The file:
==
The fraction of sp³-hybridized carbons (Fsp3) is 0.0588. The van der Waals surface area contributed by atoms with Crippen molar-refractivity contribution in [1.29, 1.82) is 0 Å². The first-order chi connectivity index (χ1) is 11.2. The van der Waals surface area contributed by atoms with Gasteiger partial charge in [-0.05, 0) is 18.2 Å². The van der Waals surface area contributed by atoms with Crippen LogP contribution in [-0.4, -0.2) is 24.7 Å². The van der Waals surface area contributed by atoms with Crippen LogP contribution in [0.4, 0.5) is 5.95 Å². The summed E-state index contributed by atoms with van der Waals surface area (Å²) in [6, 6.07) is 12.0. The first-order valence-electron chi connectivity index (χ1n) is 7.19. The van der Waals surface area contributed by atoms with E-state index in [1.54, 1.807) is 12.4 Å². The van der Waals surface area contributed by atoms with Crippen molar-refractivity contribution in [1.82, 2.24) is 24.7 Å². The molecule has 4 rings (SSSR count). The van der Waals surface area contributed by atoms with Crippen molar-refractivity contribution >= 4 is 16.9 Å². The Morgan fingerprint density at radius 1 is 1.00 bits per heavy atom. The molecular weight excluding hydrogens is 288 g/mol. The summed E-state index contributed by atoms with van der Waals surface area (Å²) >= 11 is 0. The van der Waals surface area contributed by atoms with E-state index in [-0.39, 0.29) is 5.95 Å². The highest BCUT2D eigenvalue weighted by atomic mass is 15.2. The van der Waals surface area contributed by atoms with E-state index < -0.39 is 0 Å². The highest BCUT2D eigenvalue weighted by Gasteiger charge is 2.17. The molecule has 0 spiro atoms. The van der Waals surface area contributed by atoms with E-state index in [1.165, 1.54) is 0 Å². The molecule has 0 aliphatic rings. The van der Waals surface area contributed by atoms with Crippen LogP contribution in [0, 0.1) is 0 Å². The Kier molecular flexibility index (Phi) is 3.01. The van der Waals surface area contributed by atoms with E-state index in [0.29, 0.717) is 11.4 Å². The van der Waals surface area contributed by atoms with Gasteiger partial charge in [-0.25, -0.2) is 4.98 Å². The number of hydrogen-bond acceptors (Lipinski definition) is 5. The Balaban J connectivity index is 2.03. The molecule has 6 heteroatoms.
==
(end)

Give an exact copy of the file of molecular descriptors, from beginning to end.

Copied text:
The fraction of sp³-hybridized carbons (Fsp3) is 0.0588. The van der Waals surface area contributed by atoms with Crippen molar-refractivity contribution in [1.29, 1.82) is 0 Å². The first-order chi connectivity index (χ1) is 11.2. The van der Waals surface area contributed by atoms with Gasteiger partial charge in [-0.05, 0) is 18.2 Å². The van der Waals surface area contributed by atoms with Crippen LogP contribution in [-0.4, -0.2) is 24.7 Å². The van der Waals surface area contributed by atoms with Crippen LogP contribution in [0.4, 0.5) is 5.95 Å². The summed E-state index contributed by atoms with van der Waals surface area (Å²) in [6, 6.07) is 12.0. The first-order valence-electron chi connectivity index (χ1n) is 7.19. The van der Waals surface area contributed by atoms with E-state index in [1.54, 1.807) is 12.4 Å². The van der Waals surface area contributed by atoms with Crippen molar-refractivity contribution in [1.82, 2.24) is 24.7 Å². The molecule has 4 rings (SSSR count). The van der Waals surface area contributed by atoms with Crippen molar-refractivity contribution >= 4 is 16.9 Å². The Morgan fingerprint density at radius 1 is 1.00 bits per heavy atom. The molecular weight excluding hydrogens is 288 g/mol. The summed E-state index contributed by atoms with van der Waals surface area (Å²) >= 11 is 0. The van der Waals surface area contributed by atoms with E-state index in [-0.39, 0.29) is 5.95 Å². The highest BCUT2D eigenvalue weighted by atomic mass is 15.2. The van der Waals surface area contributed by atoms with E-state index < -0.39 is 0 Å². The highest BCUT2D eigenvalue weighted by Gasteiger charge is 2.17. The molecule has 0 spiro atoms. The van der Waals surface area contributed by atoms with E-state index in [1.165, 1.54) is 0 Å². The molecule has 0 aliphatic rings. The van der Waals surface area contributed by atoms with Crippen LogP contribution in [0, 0.1) is 0 Å². The Kier molecular flexibility index (Phi) is 3.01. The van der Waals surface area contributed by atoms with E-state index in [0.29, 0.717) is 11.4 Å². The van der Waals surface area contributed by atoms with Gasteiger partial charge in [-0.25, -0.2) is 4.98 Å². The number of hydrogen-bond acceptors (Lipinski definition) is 5. The Balaban J connectivity index is 2.03. The molecule has 6 heteroatoms.